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    $\begingroup$ Alternatively, Stellarium shows a pretty good view! $\endgroup$ – sprintae86 Dec 12 '18 at 17:05

The combination of Real Solar System and Principia mods for the commercial game Kerbal Space Program provide planetary motion for the Solar system, giving correct eclipse dates and times for a least a few centuries into the future. The game is inexpensive (under $50), and the mods are free downloads. The lesser bodies (minor moons of Jupiter and Saturn, lesser asteroids) aren't covered, but unless you need to know where Gaspra will be, that isn't likely to matter. Ganymede and Titan will have correct "eclipse nights" well into the future.


I might recommend Space Engine. Some description first, then my own thoughts.

Wiki description:

SpaceEngine (stylized as "Space Engine") is a proprietary 3D astronomy program[2] and game engine developed by Russian astronomer and programmer Vladimir Romanyuk.[3] It creates a three-dimensional planetarium representing the entire universe from a combination of real astronomical data and scientifically-accurate procedural generation algorithms. Users can travel through space in any direction or speed, and forwards or backwards in time.[4] SpaceEngine is in beta status and is currently freeware for Microsoft Windows.

Here's a brief blurb from the site:

An almost infinite procedural Universe is seamlessly blended with real objects known to modern astronomy. You can find our own planet Earth and the Solar system, famous stars with recently discovered exoplanets, hundreds of galaxies with real shapes. The power of the procedural engine fills known galaxies with procedural stars, creates procedural planets near real stars and generates procedural landscapes for all exoplanets and uncharted objects of our Solar system.

The key points are 1) it's windows software 2) that's free 3) which gives an accurate simulation of known celestial objects and 4) fills in unknown data with procedurally generated objects.

It's not a pure 100% physics simulation. For instance, the sun won't go red giant and consume the earth after a few billion years. Wikipedia also points out "stellar proper motion is not simulated, and galaxies are at fixed locations and do not rotate." (I think I tried to simulate the Andromeda collision, but that won't happen) But the positions of planets should be accurate, especially in the time frame you mention.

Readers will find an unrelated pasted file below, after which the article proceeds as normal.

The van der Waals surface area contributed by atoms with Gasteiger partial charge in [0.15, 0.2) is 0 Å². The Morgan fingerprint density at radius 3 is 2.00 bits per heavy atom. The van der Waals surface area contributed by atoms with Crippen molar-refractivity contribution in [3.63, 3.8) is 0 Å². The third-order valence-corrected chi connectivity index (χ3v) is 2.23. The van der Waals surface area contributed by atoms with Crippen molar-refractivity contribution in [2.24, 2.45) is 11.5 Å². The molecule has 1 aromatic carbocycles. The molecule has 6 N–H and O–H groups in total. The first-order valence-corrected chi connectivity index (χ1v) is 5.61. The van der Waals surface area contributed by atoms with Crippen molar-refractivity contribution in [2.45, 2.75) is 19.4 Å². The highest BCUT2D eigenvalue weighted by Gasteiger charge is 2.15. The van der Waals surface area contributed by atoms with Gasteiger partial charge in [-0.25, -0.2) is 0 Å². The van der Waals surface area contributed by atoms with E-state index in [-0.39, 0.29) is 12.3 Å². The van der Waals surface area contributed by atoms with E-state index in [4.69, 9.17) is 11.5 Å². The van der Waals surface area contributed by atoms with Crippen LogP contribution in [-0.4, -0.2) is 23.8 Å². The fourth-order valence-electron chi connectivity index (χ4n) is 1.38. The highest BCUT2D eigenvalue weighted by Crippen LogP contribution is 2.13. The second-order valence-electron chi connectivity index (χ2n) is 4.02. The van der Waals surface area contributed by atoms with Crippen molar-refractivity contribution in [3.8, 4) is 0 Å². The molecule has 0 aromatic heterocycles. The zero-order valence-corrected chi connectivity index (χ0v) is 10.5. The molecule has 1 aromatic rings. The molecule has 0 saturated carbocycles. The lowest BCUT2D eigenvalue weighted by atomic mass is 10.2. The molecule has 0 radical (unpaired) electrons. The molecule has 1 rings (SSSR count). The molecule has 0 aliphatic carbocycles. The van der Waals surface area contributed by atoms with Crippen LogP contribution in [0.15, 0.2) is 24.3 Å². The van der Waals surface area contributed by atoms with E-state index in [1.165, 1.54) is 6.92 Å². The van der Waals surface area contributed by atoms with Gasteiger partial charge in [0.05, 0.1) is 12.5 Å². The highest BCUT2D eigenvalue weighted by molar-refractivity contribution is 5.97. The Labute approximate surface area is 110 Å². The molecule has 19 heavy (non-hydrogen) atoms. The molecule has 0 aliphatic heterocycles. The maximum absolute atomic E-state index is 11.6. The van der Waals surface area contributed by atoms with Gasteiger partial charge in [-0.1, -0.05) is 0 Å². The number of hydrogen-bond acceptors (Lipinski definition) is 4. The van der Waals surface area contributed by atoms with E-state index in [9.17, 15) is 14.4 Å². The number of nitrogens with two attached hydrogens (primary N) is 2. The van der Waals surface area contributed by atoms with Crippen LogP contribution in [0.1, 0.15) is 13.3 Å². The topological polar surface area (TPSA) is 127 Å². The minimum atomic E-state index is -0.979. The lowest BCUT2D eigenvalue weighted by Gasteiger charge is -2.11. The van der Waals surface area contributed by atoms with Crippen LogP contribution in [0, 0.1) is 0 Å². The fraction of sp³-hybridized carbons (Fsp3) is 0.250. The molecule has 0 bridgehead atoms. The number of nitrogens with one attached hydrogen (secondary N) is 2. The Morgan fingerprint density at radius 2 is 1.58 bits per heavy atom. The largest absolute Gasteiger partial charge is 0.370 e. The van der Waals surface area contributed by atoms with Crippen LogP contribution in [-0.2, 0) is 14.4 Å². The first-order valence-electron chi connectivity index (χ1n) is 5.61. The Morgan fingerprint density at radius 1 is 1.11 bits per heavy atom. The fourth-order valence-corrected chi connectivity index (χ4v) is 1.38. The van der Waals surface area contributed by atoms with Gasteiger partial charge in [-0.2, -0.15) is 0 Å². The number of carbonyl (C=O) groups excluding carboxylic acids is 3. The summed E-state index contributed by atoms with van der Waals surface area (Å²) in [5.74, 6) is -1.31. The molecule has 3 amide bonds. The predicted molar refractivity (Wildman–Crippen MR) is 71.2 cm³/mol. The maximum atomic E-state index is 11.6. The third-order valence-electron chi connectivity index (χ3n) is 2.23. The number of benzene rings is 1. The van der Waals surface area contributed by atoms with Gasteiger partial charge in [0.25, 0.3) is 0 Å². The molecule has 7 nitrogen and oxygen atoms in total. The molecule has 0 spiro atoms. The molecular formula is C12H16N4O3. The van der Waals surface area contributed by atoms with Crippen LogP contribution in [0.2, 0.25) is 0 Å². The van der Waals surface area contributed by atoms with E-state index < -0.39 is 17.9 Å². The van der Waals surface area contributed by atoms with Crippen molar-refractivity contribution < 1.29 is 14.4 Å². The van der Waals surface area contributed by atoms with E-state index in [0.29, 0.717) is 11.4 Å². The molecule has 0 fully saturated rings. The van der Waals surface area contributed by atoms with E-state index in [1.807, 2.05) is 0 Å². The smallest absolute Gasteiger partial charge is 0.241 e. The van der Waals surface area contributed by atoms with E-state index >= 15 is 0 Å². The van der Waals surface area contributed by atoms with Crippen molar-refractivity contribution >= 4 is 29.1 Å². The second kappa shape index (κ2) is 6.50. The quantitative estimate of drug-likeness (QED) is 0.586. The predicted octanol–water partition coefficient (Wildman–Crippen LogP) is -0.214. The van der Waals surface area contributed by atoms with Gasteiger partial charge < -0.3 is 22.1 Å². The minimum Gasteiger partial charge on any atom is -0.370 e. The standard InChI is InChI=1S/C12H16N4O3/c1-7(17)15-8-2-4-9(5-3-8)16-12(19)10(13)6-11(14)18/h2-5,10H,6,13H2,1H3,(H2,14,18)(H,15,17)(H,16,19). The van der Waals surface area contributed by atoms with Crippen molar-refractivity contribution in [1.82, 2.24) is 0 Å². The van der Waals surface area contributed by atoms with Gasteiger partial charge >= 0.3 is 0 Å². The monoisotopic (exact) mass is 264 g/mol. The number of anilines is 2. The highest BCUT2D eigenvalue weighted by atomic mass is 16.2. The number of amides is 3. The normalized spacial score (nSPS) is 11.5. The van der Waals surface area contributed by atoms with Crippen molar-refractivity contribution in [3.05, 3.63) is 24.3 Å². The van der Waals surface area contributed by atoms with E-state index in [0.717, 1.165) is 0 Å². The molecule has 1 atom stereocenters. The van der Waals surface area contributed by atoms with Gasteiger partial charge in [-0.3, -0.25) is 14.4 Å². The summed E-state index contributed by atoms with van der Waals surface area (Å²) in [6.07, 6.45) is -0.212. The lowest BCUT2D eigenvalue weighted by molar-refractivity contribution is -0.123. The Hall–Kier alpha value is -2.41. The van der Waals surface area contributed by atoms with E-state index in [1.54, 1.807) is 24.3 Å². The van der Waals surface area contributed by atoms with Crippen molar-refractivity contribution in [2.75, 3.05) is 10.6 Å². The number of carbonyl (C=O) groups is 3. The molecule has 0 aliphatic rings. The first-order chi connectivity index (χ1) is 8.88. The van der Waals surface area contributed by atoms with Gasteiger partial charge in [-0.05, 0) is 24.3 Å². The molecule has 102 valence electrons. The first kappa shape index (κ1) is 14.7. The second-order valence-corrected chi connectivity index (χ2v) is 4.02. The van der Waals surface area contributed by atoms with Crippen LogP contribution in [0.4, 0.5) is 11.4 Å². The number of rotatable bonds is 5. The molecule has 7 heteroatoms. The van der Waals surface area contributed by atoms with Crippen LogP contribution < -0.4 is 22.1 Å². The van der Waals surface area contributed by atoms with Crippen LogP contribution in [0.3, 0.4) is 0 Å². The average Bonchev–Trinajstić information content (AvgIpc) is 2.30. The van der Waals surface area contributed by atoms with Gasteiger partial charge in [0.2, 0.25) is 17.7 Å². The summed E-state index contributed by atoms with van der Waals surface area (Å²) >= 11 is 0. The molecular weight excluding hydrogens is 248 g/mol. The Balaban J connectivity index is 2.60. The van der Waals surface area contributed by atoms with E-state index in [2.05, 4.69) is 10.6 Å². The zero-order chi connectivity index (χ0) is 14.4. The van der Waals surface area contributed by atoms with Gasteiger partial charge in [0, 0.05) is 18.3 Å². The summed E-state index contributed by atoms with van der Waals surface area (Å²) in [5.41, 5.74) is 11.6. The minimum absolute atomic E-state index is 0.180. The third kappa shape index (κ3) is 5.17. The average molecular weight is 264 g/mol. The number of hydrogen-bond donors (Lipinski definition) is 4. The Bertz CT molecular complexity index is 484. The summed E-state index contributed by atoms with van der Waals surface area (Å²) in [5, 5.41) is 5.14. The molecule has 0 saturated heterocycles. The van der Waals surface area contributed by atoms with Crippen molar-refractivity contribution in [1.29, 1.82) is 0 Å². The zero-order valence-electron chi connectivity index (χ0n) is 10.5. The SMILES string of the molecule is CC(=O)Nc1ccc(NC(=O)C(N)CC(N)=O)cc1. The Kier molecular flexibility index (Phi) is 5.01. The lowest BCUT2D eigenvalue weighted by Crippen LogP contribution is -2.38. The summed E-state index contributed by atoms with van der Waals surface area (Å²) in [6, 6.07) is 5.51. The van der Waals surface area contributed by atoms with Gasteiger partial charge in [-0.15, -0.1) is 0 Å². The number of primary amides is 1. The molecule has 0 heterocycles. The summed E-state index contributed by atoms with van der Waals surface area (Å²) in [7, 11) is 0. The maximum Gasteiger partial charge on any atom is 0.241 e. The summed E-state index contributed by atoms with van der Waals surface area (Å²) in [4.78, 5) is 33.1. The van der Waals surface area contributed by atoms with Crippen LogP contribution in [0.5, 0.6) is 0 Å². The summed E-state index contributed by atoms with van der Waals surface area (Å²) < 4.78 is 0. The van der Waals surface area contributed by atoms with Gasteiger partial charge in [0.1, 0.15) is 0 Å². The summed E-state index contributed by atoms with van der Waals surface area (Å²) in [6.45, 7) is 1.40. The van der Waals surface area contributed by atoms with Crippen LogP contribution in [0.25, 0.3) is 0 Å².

Things I like: you can travel around the universe at various speeds. Anything from 1m/s to AU per second. You can travel to a moon and watch the planet-rise. You can control the FOV and camera projection. You can change the timestep (very slow or very fast, anything in between), or jump to a specific date time. And the physics don't get wonky at increased speeds, like they do in Universe Sandbox. There are user addons and some official expansion packs, like high detailed maps of the planets in our solar system.

Things I don't like: The UI is rather deep, it has a steep learning curve. Like a lot. You're going to be in the manual trying to figure out how to do simple tasks. Grab a piece of paper and make a cheat sheet. Also, it's still in beta, there are a few glitches you will encounter sometimes. Off the top of my head, I remember an issue when switching between camera projections a lot, and the space ship movement has some weird collision issues.

Other thoughts: The last version was released a couple years ago. There's a new updated planned "soon" which will be $20 on steam. I only mention the price to say the author has stated the old versions will continue to be free, and these already have quite a lot of capabilities. You can see a lot of user discovered screenshots at https://www.reddit.com/r/spaceengine/

edit: Sorry for the delay, here's a screenshot of Eris in the year 2347 (just fast forwarded a bit to no date in particular).

Here I've turned on markers for comets and asteroids